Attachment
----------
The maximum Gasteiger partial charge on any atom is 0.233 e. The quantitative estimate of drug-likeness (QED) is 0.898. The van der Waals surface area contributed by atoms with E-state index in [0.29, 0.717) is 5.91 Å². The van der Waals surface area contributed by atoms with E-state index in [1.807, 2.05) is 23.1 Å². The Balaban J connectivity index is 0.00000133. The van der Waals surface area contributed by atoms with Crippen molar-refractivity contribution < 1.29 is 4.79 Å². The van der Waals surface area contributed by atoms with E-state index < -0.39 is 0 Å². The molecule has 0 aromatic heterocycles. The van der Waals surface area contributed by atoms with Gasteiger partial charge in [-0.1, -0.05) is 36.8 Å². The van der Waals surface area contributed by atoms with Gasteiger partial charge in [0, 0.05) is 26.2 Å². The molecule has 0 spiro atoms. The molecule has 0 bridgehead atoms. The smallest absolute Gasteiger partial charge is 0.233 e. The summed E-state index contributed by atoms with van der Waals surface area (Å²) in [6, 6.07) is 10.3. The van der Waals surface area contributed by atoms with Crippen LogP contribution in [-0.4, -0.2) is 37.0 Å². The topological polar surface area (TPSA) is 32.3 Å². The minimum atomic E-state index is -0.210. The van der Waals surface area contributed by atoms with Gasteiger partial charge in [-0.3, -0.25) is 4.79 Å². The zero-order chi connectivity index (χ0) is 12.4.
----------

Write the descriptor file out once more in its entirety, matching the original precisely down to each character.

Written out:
The maximum Gasteiger partial charge on any atom is 0.233 e. The quantitative estimate of drug-likeness (QED) is 0.898. The van der Waals surface area contributed by atoms with E-state index in [0.29, 0.717) is 5.91 Å². The van der Waals surface area contributed by atoms with E-state index in [1.807, 2.05) is 23.1 Å². The Balaban J connectivity index is 0.00000133. The van der Waals surface area contributed by atoms with Crippen molar-refractivity contribution < 1.29 is 4.79 Å². The van der Waals surface area contributed by atoms with E-state index < -0.39 is 0 Å². The molecule has 0 aromatic heterocycles. The van der Waals surface area contributed by atoms with Gasteiger partial charge in [-0.1, -0.05) is 36.8 Å². The van der Waals surface area contributed by atoms with Gasteiger partial charge in [0, 0.05) is 26.2 Å². The molecule has 0 spiro atoms. The molecule has 0 bridgehead atoms. The smallest absolute Gasteiger partial charge is 0.233 e. The summed E-state index contributed by atoms with van der Waals surface area (Å²) in [6, 6.07) is 10.3. The van der Waals surface area contributed by atoms with Crippen LogP contribution in [-0.4, -0.2) is 37.0 Å². The topological polar surface area (TPSA) is 32.3 Å². The minimum atomic E-state index is -0.210. The van der Waals surface area contributed by atoms with Gasteiger partial charge in [-0.3, -0.25) is 4.79 Å². The zero-order chi connectivity index (χ0) is 12.4.